Three things come into play as they do with most exposure calculations. These would be ISO, Shutter Speed, and F-stop. For the sake of this example, you’d have to make some choices. How long does the exposure have to be to get the clouds to show the kind of movement you want? What ISO do you want to use (most likely a low ISO) and what f-stop do you want, and this would be based on the amount of depth of field you desire and the subject you are photographing.

Then you have to use a Neutral Density filter calculator (unless you are good with mental sums) and determine what filter you need to use to get close to the time you need. So, once you have figured this out, you need to work backward from the exposure you determined was the starting point and then select the ND filter or combination of ND filters of the ISO and exposure time needed.

While over the years I have kind of enjoyed this process (maybe it’s the geek in me), I have found it to be tricky with a few issues that can pop up. First, you obviously have to use a tripod to do these long exposures. Second, if you have any wind blowing, you risk the fact that the tripod may move or vibrate during the exposure and thus blur the final image. Also, most ND filters cause a color cast, even though some claim they don’t. And let’s not forget that after a few minutes of exposure your camera may have to do a black calibration exposure for the same length of exposure, double the overall exposure time. Then, finally, you had better hope that your calculations were correct, or you’ll need to start all over again. If your exposure was off by about a stop and your exposure was 2.5 minutes, you are going to have to do an exposure for 5 minutes to get the proper exposure. Of course, you could open up a stop or double your ISO to do the same thing. So the whole exercise is a bit of work, but when it works the results can be really beautiful.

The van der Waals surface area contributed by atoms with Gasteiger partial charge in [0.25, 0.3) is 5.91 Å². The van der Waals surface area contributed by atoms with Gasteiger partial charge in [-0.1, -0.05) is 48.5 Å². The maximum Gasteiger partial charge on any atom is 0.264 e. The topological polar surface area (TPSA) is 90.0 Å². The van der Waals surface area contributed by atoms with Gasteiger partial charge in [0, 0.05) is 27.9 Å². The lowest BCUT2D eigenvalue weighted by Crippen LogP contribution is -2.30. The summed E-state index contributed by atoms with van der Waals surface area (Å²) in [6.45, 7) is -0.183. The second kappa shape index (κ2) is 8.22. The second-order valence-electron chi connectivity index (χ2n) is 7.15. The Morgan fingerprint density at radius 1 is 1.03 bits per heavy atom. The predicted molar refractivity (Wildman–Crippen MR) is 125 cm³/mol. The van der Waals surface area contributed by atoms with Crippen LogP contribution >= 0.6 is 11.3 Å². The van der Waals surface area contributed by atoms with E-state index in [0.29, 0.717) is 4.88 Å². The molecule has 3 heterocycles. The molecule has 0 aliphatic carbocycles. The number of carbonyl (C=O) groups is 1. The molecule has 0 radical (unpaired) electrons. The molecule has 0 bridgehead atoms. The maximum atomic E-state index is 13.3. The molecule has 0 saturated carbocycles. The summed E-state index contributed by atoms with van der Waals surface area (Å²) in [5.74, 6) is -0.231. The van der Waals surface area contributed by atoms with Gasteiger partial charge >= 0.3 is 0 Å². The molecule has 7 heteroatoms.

Along Comes Frame Averaging

The Bottleworks Hotel shot with Frame Averaging 2 minute exposure
The Bottleworks Hotel shot with Frame Averaging 2 minute exposure